Santa Claus Conquers the Martians
Santa Claus Conquers the Martians (1964) begins with a hastily prepared animation sequence set to the sonic stylings of children singing “Hooray for Santa Claus.” Once the songs ends, we are told by the newscaster for KID-TV that they have sent a news crew to the North Pole to interview Santa Claus.
I got excited upon hearing this news, only to find out in the end credits that the role of Santa was played by someone named John Call, which incidentally was my stage name for a brief while in college. Andy Henderson, on location from KID-TV provides a tour of Santa’s Workshop (though really just a set built for the film) and a quick run-through of some hard-working bearded elves led by Winky. Santa appears to enjoy his pipe more than the Standards and Practices people may have liked, but he enjoyed it in spite of them.
Meanwhile, some Martian children by the names of Bomar and Girmar (Pia Zadora) have tuned into KID-TV’s broadcast from Earth. However, their father, Kimar, is not at all happy with his children watching television, much less Earth television, though he realizes the significance of Santa. Kimar travels to speak with an old Martian by the name of Chochem. (I haven’t been this confused since reading Crime and Punishment.) Chochem explains that, being the month of Septober, the children are naturally intrigued by Santa Claus. Chochem suggests Mars should get its own Santa. Kimar agrees and he begins his mission to Earth to kidnap Santa and bring him back to Mars to distribute toys.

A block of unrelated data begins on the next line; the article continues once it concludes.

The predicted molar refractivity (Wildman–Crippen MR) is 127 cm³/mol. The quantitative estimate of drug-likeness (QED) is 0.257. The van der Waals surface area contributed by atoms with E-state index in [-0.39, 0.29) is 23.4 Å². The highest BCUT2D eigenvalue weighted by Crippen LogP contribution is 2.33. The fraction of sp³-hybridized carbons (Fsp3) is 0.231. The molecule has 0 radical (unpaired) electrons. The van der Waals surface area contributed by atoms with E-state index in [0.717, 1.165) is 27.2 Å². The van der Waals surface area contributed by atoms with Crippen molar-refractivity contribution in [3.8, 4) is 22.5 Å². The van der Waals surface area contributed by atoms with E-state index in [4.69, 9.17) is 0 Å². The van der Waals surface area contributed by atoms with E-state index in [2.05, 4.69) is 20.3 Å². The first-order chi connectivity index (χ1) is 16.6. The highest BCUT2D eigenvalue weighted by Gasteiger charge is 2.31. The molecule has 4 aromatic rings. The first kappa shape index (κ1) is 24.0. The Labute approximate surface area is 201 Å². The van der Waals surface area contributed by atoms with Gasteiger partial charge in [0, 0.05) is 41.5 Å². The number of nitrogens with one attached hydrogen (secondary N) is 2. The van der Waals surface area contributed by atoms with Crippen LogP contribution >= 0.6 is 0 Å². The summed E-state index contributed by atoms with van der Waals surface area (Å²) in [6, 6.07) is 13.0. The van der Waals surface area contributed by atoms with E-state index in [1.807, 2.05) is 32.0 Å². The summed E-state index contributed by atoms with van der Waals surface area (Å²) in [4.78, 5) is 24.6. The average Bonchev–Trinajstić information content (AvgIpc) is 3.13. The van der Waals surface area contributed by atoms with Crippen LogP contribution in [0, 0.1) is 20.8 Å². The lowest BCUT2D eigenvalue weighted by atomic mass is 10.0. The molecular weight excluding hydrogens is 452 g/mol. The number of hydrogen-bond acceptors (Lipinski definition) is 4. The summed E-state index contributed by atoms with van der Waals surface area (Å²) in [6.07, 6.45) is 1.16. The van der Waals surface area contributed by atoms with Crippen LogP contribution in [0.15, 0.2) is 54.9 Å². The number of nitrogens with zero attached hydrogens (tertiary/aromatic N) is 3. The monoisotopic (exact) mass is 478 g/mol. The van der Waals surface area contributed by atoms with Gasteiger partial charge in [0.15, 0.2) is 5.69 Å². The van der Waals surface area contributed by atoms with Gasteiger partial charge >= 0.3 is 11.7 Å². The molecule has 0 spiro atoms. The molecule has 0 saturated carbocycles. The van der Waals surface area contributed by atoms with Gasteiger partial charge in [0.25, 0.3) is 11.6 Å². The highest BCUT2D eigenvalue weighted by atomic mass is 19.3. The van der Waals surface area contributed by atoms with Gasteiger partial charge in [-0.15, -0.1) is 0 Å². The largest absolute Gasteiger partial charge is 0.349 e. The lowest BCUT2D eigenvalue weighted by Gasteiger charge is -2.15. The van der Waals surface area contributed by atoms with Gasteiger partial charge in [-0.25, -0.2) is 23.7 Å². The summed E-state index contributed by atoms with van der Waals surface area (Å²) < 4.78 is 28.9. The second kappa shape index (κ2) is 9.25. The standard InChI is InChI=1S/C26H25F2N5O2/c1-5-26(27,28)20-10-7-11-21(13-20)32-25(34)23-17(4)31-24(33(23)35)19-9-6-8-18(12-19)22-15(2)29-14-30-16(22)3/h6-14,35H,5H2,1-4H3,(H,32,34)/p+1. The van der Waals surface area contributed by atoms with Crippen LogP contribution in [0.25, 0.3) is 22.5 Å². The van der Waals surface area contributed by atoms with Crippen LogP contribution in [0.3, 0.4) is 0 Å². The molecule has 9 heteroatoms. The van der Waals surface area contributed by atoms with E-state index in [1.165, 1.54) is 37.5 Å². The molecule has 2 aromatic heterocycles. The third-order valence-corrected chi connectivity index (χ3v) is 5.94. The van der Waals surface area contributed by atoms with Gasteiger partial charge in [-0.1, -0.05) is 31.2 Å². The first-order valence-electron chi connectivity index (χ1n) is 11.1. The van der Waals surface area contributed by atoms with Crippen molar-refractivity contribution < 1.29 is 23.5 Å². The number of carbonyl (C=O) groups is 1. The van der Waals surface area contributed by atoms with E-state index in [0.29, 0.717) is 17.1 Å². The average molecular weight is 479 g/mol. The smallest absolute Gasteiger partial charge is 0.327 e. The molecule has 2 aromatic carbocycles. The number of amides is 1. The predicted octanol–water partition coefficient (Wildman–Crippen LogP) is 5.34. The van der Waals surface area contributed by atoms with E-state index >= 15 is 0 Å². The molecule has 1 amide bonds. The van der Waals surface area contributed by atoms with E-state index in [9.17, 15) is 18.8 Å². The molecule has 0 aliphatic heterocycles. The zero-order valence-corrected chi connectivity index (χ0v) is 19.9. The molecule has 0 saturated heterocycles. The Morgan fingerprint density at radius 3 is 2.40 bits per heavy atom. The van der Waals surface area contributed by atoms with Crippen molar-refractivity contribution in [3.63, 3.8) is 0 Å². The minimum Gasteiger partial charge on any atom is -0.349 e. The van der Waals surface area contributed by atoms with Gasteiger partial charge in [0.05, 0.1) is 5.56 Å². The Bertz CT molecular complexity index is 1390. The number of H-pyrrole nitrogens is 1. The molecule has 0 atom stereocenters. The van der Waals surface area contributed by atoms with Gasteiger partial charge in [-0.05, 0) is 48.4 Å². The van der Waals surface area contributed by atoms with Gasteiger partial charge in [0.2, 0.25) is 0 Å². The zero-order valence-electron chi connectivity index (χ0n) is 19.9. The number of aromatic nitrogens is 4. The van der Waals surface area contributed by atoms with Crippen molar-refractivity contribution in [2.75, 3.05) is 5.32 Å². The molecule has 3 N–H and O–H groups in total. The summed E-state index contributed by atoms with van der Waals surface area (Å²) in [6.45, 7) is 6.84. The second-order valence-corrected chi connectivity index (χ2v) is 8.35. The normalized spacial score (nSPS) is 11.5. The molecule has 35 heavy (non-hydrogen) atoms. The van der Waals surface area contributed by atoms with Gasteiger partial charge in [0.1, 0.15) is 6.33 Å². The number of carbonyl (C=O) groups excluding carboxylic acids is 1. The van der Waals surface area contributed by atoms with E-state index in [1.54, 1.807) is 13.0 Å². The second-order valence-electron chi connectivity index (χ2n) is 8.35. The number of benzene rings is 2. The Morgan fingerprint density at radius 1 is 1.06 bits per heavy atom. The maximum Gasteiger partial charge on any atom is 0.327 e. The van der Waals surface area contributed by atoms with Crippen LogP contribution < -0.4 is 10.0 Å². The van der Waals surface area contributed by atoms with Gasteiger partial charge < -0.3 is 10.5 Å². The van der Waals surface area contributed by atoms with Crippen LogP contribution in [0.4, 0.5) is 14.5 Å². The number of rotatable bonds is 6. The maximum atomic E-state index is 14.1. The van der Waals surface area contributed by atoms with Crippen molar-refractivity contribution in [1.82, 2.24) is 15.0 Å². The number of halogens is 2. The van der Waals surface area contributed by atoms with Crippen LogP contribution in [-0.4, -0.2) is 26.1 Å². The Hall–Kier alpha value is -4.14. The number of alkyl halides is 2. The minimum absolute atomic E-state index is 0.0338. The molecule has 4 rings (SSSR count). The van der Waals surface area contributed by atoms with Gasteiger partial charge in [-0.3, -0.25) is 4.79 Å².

Several minutes of stock footage later, the crew is on the ship traveling to Earth. Since their names are all very silly, I won’t bother with introductions, except for the loveable Dropo. Dropo is always getting into trouble. He even stowed away on the ship so he could meet Santa. I picture Dropo as Jim J. Bullocks’s Martian dad. Keep an eye out for the clocks labeled “Mars Time,” “Earth Time,” and “Jupiter Time.”
Upon arriving on Earth and leaving Dropo on board the ship, Kimar and his crew kidnap Billy and Betty Foster to interrogate them on Santa’s whereabouts. After spilling the beans, Billy and Betty are aided in their escape at the North Pole by Dropo. However, they are soon terrorized by a man in a polar bear suit and are brought back to the ship. With much fanfare, Kimar releases the robot Torg to capture Santa. Torg, being a man in a silver cardboard box, doesn’t frighten Santa, though Santa agrees to visit Mars anyway.
I hate to reveal too much more – much like the ending of the comparable Citizen Kane, I don’t want to spoil the ending of SCCTM.
Many film aficionados consider Santa Claus Conquers the Martians to be one of the worst films ever made. My standards being what they are, I don’t think this is such a terrible film. I think it is safe to say this film was targeted to undiscriminating young audiences, for which it appears to be harmless fun. The sets are cheap with cardboard used profusely. Plus, Bill McCutcheon as Dropo seems to care about his Martian character, even if his comedic talents aren‘t so hot.
I suppose if all of your guests have left your Christmas party and you’re trying to finish the eggnog before it spoils, firing up Santa Claus Conquers the Martians could be a fine way to fall asleep. But probably not. Decide for your self, you can watch the full movie here or download it to your computer and burn it on a DVD.